Latin America Climate, Energy and Environment News: 3/4 - 3/10/2012


A setback for the Castilla thermoelectric project in the Atacama region marked a victory for environmentalists as the Antofagasta Court accepted the appeal filed by environmental protection and community agencies to halt the 2,100 MW coal plant. The court invalidated a resolution previously granted by the local health department that qualified the project merely as a “nuisance” rather than a “polluter”.  The company plans to appeal the decision before the Supreme Court (La Tercera 3/8/2012).

 Chile’s Minister of Energy, Rodrigo Alvarez revealed the new national energy strategy this week in Santiago. Among the main proposals of the strategy were the promotion of Non-Conventional Renewable Energies (NCRE), the construction of a transmission pathway to bring energy from the southern regions, a well as the promotion of hydroelectric projects like the  HydroAysėn dam in Patagonia (Ministerio de Energía 3/28/2012). Critics of the plan outline the lack of mandatory standards for industrial mining companies and the continued reliance of fossil fuels within the energy grid (La Tercera 3/8/2012).

Despite the new national energy plan’s pointed support for Non-Conventional Renewable Energies (NCRE), a recent ranking prepared by Ernst & Young put Chile near the bottom on a list of the most attractive countries for NCRE. Chile garnered most of its points on infrastructure in regards to connecting its energy supplies to remote areas but lost points in the category of solar energy. Veronique Bekaert, the senior manager of the Sustainability and Climate Change Consulting firm blamed Chile’s poor solar ranking on the industry’s nascent state in Chile. “Our country has only developed solar energy capabilities in recent years but investors are increasingly more interested in this technology as costs have become more competitive,” (Diario Financiero 3/6/2012).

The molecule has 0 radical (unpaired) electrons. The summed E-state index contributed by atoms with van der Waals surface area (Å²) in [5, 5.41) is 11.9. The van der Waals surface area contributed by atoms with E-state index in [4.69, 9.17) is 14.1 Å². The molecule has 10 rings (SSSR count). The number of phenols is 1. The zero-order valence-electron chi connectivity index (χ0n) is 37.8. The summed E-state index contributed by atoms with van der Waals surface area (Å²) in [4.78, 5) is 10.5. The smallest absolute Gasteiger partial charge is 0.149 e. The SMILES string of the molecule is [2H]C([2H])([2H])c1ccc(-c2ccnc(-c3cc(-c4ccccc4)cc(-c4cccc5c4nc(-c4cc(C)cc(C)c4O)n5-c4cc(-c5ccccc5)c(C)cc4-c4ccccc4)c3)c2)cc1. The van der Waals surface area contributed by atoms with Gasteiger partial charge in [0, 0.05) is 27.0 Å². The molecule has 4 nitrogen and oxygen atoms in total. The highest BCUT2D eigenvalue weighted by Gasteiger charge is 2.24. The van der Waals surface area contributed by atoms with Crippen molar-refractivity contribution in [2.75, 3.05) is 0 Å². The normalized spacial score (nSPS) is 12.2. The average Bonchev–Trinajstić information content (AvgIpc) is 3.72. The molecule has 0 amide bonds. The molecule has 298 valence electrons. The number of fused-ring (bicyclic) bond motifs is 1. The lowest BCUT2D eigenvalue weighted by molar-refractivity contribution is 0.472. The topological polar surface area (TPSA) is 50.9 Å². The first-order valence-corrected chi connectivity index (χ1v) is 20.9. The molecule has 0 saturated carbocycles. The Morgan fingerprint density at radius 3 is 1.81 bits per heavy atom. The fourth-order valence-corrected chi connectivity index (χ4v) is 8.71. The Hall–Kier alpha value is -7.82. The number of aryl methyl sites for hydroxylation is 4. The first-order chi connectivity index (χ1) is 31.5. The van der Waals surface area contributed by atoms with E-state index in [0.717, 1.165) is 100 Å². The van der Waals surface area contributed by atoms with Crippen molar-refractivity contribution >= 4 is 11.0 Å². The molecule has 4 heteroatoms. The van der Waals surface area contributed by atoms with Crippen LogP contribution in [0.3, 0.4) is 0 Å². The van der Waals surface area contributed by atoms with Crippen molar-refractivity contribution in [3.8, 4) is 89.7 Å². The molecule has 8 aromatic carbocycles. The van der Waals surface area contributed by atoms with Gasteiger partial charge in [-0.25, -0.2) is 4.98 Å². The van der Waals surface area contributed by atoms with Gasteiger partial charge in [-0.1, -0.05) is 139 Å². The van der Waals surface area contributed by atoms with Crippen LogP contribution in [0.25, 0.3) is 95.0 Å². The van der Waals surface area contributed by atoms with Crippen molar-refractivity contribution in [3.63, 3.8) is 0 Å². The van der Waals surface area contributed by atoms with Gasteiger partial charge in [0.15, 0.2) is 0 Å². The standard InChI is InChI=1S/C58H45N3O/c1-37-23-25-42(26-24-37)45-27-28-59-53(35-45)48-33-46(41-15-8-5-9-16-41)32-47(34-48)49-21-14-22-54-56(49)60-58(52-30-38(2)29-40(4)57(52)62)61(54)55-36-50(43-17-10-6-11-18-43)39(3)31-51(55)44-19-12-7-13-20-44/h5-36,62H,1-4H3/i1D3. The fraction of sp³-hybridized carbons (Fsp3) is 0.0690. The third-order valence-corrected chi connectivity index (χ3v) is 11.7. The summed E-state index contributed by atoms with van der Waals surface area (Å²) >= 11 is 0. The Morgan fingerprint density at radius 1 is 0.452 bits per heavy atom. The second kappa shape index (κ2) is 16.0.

Costa Rica

Plans for an international airport on the Osa Peninsula raise concern from local businesses and environmentalists. The Osa Peninsula, known for its ecotourism and and well-persevered natural beauty has been slowly and sustainably developed by local businesses. The new airport would likely open the area up to more tourism and development by facilitating access to the currently remote region. Opponents fear the Osa Peninsula will be the next Guanacaste, a highly developed region to the North. Opponents are also wary of the project’s close proximity the Sierpe-Térraba wetlands. These are the largest wetlands on the Pacific Coast and are under protection of the RAMSAR convention. Despite these concerns, the government is now beginning to accept bids to conduct an environmental impact assessment.  (El Financiero 3/9/2012).

Plans for harnessing geothermal energy sources in Costa Rica’s National Parks have resurfaced in the Environmental Commission of the Legislative Assembly under two new bills ( No. 17,707 and 17,680). Exploiting energy resources in Costa Rica’s national parks is not a new idea as many estimates from the Institute of Costa Rican Electricity   (ICE) say that 56% of the country’s hydropower potential lies in protected areas. Regardless, most plans have been rejected because they violate international conventions signed by Costa Rica. Opponents of the bills also maintain that exploiting the country’s parks for energy is a direct threat to the tourism industry, which gains a majority of its revenue from tourists visiting protected territories and national parks(La Nación 3/7/2012).